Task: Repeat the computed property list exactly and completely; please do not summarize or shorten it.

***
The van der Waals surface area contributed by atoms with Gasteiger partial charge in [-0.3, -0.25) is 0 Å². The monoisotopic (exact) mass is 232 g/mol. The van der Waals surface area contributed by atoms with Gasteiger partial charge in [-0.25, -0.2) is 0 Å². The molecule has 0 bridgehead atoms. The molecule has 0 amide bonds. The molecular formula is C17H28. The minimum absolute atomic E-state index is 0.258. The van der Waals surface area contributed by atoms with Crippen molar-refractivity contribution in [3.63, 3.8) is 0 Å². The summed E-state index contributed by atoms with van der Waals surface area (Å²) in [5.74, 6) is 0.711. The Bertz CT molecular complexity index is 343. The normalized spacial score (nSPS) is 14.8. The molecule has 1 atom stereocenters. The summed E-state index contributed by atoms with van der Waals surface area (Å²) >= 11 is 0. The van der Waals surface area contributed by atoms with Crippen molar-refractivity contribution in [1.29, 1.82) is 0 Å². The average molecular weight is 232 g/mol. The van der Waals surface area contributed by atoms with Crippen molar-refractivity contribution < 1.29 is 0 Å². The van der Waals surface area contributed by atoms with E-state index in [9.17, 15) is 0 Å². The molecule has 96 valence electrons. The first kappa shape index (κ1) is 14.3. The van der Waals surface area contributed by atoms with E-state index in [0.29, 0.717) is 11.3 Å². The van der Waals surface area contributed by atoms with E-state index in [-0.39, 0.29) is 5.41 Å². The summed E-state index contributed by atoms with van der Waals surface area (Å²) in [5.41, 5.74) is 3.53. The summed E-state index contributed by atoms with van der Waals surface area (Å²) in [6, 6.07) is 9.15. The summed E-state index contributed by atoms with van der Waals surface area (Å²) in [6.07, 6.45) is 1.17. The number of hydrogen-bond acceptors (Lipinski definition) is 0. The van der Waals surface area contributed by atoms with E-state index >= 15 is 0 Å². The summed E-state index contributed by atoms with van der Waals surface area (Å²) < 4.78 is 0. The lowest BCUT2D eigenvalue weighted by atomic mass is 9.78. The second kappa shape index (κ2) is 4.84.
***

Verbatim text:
The van der Waals surface area contributed by atoms with Gasteiger partial charge in [-0.3, -0.25) is 0 Å². The monoisotopic (exact) mass is 232 g/mol. The van der Waals surface area contributed by atoms with Gasteiger partial charge in [-0.25, -0.2) is 0 Å². The molecule has 0 bridgehead atoms. The molecule has 0 amide bonds. The molecular formula is C17H28. The minimum absolute atomic E-state index is 0.258. The van der Waals surface area contributed by atoms with Crippen molar-refractivity contribution in [3.63, 3.8) is 0 Å². The summed E-state index contributed by atoms with van der Waals surface area (Å²) in [5.74, 6) is 0.711. The Bertz CT molecular complexity index is 343. The normalized spacial score (nSPS) is 14.8. The molecule has 1 atom stereocenters. The summed E-state index contributed by atoms with van der Waals surface area (Å²) >= 11 is 0. The van der Waals surface area contributed by atoms with Crippen molar-refractivity contribution in [1.29, 1.82) is 0 Å². The average molecular weight is 232 g/mol. The van der Waals surface area contributed by atoms with Crippen molar-refractivity contribution < 1.29 is 0 Å². The van der Waals surface area contributed by atoms with E-state index in [9.17, 15) is 0 Å². The molecule has 96 valence electrons. The first kappa shape index (κ1) is 14.3. The van der Waals surface area contributed by atoms with E-state index in [0.29, 0.717) is 11.3 Å². The van der Waals surface area contributed by atoms with E-state index in [-0.39, 0.29) is 5.41 Å². The summed E-state index contributed by atoms with van der Waals surface area (Å²) in [5.41, 5.74) is 3.53. The summed E-state index contributed by atoms with van der Waals surface area (Å²) in [6, 6.07) is 9.15. The summed E-state index contributed by atoms with van der Waals surface area (Å²) in [6.07, 6.45) is 1.17. The number of hydrogen-bond acceptors (Lipinski definition) is 0. The van der Waals surface area contributed by atoms with E-state index >= 15 is 0 Å². The summed E-state index contributed by atoms with van der Waals surface area (Å²) < 4.78 is 0. The lowest BCUT2D eigenvalue weighted by atomic mass is 9.78. The second kappa shape index (κ2) is 4.84.